2017 Tillman Scholar
With a strong sense of responsibility and empathy for others, Aaron enlisted as Navy Corpsman. During his service, he found meaning through working with others who had lost hope. He learned that saving a life did not just mean stopping the bleeding or keeping an airway open; it also meant helping others find meaning and that they were not alone in their suffering.
After his enlistment, Aaron felt lost. Knowing that he needed change, he set out on a six-month journey into the wilderness. Through his journey, he found a way to live each day with mindfulness and appreciation and discovered that he could help others find their own path to recovery. He accomplished this by coordinating retreats for combat veterans. During the retreats, he shared the story of how Odysseus went to war then became lost finding his way home. Aaron found that Veterans returning from war may be physically home, but mentally they are still searching. The responsibility of bringing everyone home rests not only on the veteran and the mental health provider, but also on their communities. Aaron is seeking his doctoral degree in clinical psychology so that he may better understand the nature of suffering and pathways to healing.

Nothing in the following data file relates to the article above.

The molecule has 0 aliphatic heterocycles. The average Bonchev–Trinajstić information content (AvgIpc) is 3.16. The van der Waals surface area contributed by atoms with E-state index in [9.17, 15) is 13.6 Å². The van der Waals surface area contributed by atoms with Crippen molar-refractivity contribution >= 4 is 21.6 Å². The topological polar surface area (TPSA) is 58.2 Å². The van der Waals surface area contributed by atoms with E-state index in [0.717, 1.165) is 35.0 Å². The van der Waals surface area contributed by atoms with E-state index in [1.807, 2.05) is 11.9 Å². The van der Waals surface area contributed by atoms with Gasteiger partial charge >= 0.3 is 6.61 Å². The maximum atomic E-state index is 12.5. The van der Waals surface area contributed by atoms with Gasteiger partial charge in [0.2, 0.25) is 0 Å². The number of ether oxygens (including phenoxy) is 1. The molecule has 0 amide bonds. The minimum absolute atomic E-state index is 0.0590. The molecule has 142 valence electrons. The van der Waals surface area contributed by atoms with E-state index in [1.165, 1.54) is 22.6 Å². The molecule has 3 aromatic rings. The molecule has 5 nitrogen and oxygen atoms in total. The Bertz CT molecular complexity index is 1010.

Aaron plans to create a collaborative community in which psychotherapy is normalized, members of the community are educated about helping veterans, and transition services address the needs of returning veterans. Aaron believes that building resilience with returning veterans will equate to a more resilient and healthy community.